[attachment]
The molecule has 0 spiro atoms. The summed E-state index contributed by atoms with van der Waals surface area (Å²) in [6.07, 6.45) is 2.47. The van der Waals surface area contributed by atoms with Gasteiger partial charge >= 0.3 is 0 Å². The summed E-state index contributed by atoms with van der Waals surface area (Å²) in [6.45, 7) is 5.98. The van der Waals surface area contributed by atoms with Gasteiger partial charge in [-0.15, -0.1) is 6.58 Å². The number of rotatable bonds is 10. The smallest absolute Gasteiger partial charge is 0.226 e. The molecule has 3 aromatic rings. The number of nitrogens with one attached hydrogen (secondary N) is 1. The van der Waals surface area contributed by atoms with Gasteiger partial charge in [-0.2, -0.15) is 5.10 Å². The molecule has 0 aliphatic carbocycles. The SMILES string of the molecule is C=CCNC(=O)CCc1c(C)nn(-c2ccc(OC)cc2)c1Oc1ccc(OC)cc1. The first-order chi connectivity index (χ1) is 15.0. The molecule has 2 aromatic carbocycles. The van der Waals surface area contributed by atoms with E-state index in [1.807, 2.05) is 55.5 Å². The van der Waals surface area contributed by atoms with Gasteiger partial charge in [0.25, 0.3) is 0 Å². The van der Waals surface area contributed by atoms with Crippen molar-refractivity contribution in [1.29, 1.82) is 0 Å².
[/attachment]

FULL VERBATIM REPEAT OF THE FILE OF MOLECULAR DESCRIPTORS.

The molecule has 0 spiro atoms. The summed E-state index contributed by atoms with van der Waals surface area (Å²) in [6.07, 6.45) is 2.47. The van der Waals surface area contributed by atoms with Gasteiger partial charge >= 0.3 is 0 Å². The summed E-state index contributed by atoms with van der Waals surface area (Å²) in [6.45, 7) is 5.98. The van der Waals surface area contributed by atoms with Gasteiger partial charge in [-0.15, -0.1) is 6.58 Å². The number of rotatable bonds is 10. The smallest absolute Gasteiger partial charge is 0.226 e. The molecule has 3 aromatic rings. The number of nitrogens with one attached hydrogen (secondary N) is 1. The van der Waals surface area contributed by atoms with Gasteiger partial charge in [-0.2, -0.15) is 5.10 Å². The molecule has 0 aliphatic carbocycles. The SMILES string of the molecule is C=CCNC(=O)CCc1c(C)nn(-c2ccc(OC)cc2)c1Oc1ccc(OC)cc1. The first-order chi connectivity index (χ1) is 15.0. The molecule has 2 aromatic carbocycles. The van der Waals surface area contributed by atoms with E-state index in [1.807, 2.05) is 55.5 Å². The van der Waals surface area contributed by atoms with Gasteiger partial charge in [0.25, 0.3) is 0 Å². The van der Waals surface area contributed by atoms with Crippen molar-refractivity contribution in [1.29, 1.82) is 0 Å².